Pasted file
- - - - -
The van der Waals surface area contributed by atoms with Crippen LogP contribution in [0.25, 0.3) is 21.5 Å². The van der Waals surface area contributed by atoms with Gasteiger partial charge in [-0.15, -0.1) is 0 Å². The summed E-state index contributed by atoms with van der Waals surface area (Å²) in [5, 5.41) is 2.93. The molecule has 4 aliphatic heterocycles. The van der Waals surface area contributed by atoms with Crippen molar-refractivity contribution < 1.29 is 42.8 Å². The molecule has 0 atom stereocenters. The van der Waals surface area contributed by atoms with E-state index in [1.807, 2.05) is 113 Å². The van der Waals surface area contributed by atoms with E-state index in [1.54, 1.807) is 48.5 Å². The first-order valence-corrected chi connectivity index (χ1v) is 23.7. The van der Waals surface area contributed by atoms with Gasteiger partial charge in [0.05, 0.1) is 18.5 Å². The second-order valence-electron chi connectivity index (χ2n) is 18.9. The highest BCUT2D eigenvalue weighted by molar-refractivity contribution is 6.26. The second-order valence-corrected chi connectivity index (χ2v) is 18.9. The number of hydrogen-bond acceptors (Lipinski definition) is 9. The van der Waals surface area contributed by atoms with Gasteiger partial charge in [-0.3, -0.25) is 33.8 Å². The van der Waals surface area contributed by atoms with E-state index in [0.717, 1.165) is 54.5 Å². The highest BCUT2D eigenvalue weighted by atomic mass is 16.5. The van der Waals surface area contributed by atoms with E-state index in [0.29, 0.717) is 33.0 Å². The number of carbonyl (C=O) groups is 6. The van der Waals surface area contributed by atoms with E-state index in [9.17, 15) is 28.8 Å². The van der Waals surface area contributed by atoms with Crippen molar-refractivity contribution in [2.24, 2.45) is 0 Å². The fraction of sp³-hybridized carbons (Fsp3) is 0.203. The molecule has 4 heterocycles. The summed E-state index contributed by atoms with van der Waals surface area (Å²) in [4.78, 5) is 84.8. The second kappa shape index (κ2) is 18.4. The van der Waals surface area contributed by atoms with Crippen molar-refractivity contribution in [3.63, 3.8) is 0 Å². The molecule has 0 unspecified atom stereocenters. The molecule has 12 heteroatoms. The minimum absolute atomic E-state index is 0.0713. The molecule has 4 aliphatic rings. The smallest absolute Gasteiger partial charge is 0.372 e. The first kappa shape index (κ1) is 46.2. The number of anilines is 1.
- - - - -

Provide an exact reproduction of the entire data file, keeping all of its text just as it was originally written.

The van der Waals surface area contributed by atoms with Crippen LogP contribution in [0.25, 0.3) is 21.5 Å². The van der Waals surface area contributed by atoms with Gasteiger partial charge in [-0.15, -0.1) is 0 Å². The summed E-state index contributed by atoms with van der Waals surface area (Å²) in [5, 5.41) is 2.93. The molecule has 4 aliphatic heterocycles. The van der Waals surface area contributed by atoms with Crippen molar-refractivity contribution < 1.29 is 42.8 Å². The molecule has 0 atom stereocenters. The van der Waals surface area contributed by atoms with E-state index in [1.807, 2.05) is 113 Å². The van der Waals surface area contributed by atoms with E-state index in [1.54, 1.807) is 48.5 Å². The first-order valence-corrected chi connectivity index (χ1v) is 23.7. The van der Waals surface area contributed by atoms with Gasteiger partial charge in [0.05, 0.1) is 18.5 Å². The second-order valence-electron chi connectivity index (χ2n) is 18.9. The highest BCUT2D eigenvalue weighted by molar-refractivity contribution is 6.26. The second-order valence-corrected chi connectivity index (χ2v) is 18.9. The number of hydrogen-bond acceptors (Lipinski definition) is 9. The van der Waals surface area contributed by atoms with Gasteiger partial charge in [-0.3, -0.25) is 33.8 Å². The van der Waals surface area contributed by atoms with E-state index in [0.717, 1.165) is 54.5 Å². The highest BCUT2D eigenvalue weighted by atomic mass is 16.5. The van der Waals surface area contributed by atoms with E-state index in [0.29, 0.717) is 33.0 Å². The number of carbonyl (C=O) groups is 6. The van der Waals surface area contributed by atoms with E-state index in [9.17, 15) is 28.8 Å². The van der Waals surface area contributed by atoms with Crippen molar-refractivity contribution in [2.24, 2.45) is 0 Å². The fraction of sp³-hybridized carbons (Fsp3) is 0.203. The molecule has 4 heterocycles. The summed E-state index contributed by atoms with van der Waals surface area (Å²) in [4.78, 5) is 84.8. The second kappa shape index (κ2) is 18.4. The van der Waals surface area contributed by atoms with Crippen molar-refractivity contribution in [3.63, 3.8) is 0 Å². The molecule has 0 unspecified atom stereocenters. The molecule has 12 heteroatoms. The minimum absolute atomic E-state index is 0.0713. The molecule has 4 aliphatic rings. The smallest absolute Gasteiger partial charge is 0.372 e. The first kappa shape index (κ1) is 46.2. The number of anilines is 1.